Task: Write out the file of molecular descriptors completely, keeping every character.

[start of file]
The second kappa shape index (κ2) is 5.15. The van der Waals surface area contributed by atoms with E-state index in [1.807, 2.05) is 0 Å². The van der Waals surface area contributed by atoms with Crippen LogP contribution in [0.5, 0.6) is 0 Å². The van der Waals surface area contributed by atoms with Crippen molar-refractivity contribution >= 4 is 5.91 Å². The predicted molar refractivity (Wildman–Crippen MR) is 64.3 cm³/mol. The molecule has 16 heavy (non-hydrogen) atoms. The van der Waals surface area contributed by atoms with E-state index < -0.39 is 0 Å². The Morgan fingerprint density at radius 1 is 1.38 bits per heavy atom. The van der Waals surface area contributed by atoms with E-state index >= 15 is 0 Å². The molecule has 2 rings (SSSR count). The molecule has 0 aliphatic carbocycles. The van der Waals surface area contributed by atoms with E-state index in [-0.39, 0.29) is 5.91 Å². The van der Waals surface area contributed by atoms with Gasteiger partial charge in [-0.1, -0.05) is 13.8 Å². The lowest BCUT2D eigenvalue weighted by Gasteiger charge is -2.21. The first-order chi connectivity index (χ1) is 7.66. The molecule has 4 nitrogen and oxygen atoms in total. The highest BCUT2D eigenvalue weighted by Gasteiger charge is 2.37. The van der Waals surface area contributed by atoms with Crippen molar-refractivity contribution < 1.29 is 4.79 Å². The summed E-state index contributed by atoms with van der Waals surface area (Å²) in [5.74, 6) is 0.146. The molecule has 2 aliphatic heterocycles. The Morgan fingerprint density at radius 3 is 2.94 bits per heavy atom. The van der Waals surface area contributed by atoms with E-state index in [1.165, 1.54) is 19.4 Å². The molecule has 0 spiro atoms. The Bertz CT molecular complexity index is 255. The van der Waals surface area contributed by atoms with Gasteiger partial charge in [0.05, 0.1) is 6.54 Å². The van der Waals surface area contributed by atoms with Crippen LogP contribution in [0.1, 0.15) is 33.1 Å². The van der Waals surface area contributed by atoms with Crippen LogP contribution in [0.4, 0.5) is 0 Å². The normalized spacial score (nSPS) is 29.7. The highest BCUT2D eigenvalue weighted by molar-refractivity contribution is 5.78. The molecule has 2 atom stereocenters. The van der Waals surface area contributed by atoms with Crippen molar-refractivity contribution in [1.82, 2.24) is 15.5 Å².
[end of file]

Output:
The second kappa shape index (κ2) is 5.15. The van der Waals surface area contributed by atoms with E-state index in [1.807, 2.05) is 0 Å². The van der Waals surface area contributed by atoms with Crippen LogP contribution in [0.5, 0.6) is 0 Å². The van der Waals surface area contributed by atoms with Crippen molar-refractivity contribution >= 4 is 5.91 Å². The predicted molar refractivity (Wildman–Crippen MR) is 64.3 cm³/mol. The molecule has 16 heavy (non-hydrogen) atoms. The van der Waals surface area contributed by atoms with E-state index < -0.39 is 0 Å². The Morgan fingerprint density at radius 1 is 1.38 bits per heavy atom. The van der Waals surface area contributed by atoms with E-state index >= 15 is 0 Å². The molecule has 2 rings (SSSR count). The molecule has 0 aliphatic carbocycles. The van der Waals surface area contributed by atoms with E-state index in [-0.39, 0.29) is 5.91 Å². The van der Waals surface area contributed by atoms with Gasteiger partial charge in [-0.1, -0.05) is 13.8 Å². The lowest BCUT2D eigenvalue weighted by Gasteiger charge is -2.21. The first-order chi connectivity index (χ1) is 7.66. The molecule has 4 nitrogen and oxygen atoms in total. The highest BCUT2D eigenvalue weighted by Gasteiger charge is 2.37. The van der Waals surface area contributed by atoms with Crippen molar-refractivity contribution < 1.29 is 4.79 Å². The summed E-state index contributed by atoms with van der Waals surface area (Å²) in [5.74, 6) is 0.146. The molecule has 2 aliphatic heterocycles. The Morgan fingerprint density at radius 3 is 2.94 bits per heavy atom. The van der Waals surface area contributed by atoms with E-state index in [1.165, 1.54) is 19.4 Å². The molecule has 0 spiro atoms. The Bertz CT molecular complexity index is 255. The van der Waals surface area contributed by atoms with Gasteiger partial charge in [0.05, 0.1) is 6.54 Å². The van der Waals surface area contributed by atoms with Crippen LogP contribution in [0.1, 0.15) is 33.1 Å². The van der Waals surface area contributed by atoms with Crippen LogP contribution in [0.4, 0.5) is 0 Å². The normalized spacial score (nSPS) is 29.7. The highest BCUT2D eigenvalue weighted by molar-refractivity contribution is 5.78. The molecule has 2 atom stereocenters. The van der Waals surface area contributed by atoms with Crippen molar-refractivity contribution in [1.82, 2.24) is 15.5 Å².